Bargaining teams for the B.C. Teachers' Federation, and the B.C. Public School Employers' Association met over the weekend at a Richmond hotel—including a 16-hour session on Sunday—as they tried to reach an agreement to send more than half a million students back to school.
Talks adjourned at 2 a.m. PT Monday, when mediator Vince Ready emerged to say he was able for the first time to bring the two sides together in the same room.
"We had one joint meeting today, and that was the only one we had. Other than that, I'm just shuttling back and forth," said Ready.
Because there is a media blackout, no one is saying what is being discussed or what concessions are being made.
But Ready did say both sides will reconvene for a presentation from the BCTF on Monday.
"The BCTF are working on a proposal, and they are going to get back to me in the morning."
To outsiders, the fact negotiations are scheduled to resume later Monday morning may sound incremental, but the face-to-face meetings appear to be the most progress made in months.
The new negotiations come after the government rejected binding arbitration to end the impasse, despite the vast majority of teachers voting in favour of it.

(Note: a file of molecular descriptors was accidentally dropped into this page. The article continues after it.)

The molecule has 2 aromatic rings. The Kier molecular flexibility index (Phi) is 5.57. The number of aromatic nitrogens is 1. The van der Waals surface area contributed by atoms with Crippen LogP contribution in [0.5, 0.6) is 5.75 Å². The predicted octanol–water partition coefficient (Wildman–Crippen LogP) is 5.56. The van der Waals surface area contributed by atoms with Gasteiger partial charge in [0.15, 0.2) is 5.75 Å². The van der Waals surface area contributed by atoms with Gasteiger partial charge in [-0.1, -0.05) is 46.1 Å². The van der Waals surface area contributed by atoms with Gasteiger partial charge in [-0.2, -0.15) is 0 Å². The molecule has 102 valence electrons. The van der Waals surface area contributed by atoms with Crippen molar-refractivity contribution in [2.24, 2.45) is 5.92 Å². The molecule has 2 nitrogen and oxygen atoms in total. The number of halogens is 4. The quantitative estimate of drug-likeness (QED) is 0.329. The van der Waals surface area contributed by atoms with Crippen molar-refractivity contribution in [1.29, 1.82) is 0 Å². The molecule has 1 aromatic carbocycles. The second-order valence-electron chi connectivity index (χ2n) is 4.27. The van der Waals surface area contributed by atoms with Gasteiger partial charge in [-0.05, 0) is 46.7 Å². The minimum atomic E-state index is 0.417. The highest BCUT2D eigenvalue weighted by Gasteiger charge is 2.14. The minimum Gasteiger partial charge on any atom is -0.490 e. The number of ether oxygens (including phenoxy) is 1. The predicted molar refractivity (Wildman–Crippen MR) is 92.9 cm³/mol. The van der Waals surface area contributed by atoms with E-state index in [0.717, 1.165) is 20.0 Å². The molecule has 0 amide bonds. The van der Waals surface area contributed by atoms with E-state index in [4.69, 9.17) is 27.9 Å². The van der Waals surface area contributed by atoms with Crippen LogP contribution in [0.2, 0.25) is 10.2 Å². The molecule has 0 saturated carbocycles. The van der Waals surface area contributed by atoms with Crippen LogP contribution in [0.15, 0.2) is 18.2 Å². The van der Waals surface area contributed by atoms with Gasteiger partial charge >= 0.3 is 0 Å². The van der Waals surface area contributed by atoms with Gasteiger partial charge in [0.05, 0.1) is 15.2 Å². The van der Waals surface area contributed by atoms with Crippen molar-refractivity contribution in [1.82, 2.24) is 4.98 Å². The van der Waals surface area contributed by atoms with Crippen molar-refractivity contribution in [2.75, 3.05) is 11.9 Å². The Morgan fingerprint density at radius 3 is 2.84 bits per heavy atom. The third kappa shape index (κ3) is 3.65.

In the past, the government has accused the BCTF of demanding a wage and benefit package worth twice as much as the contracts agreed to by most of the public sector unions.
And BCTF has demanded the government remove a proposal it feared would circumvent its decade long legal battle to regain some control over class size, and composition.
Over the weekend, parents and students made plenty of noise at multiple rallies.
Tensions appear to be rising though. A brief confrontation broke out at the Vancouver Art Gallery when a pro-teacher rally was crashed by a group of parents from Richmond wielding anti-union signs.
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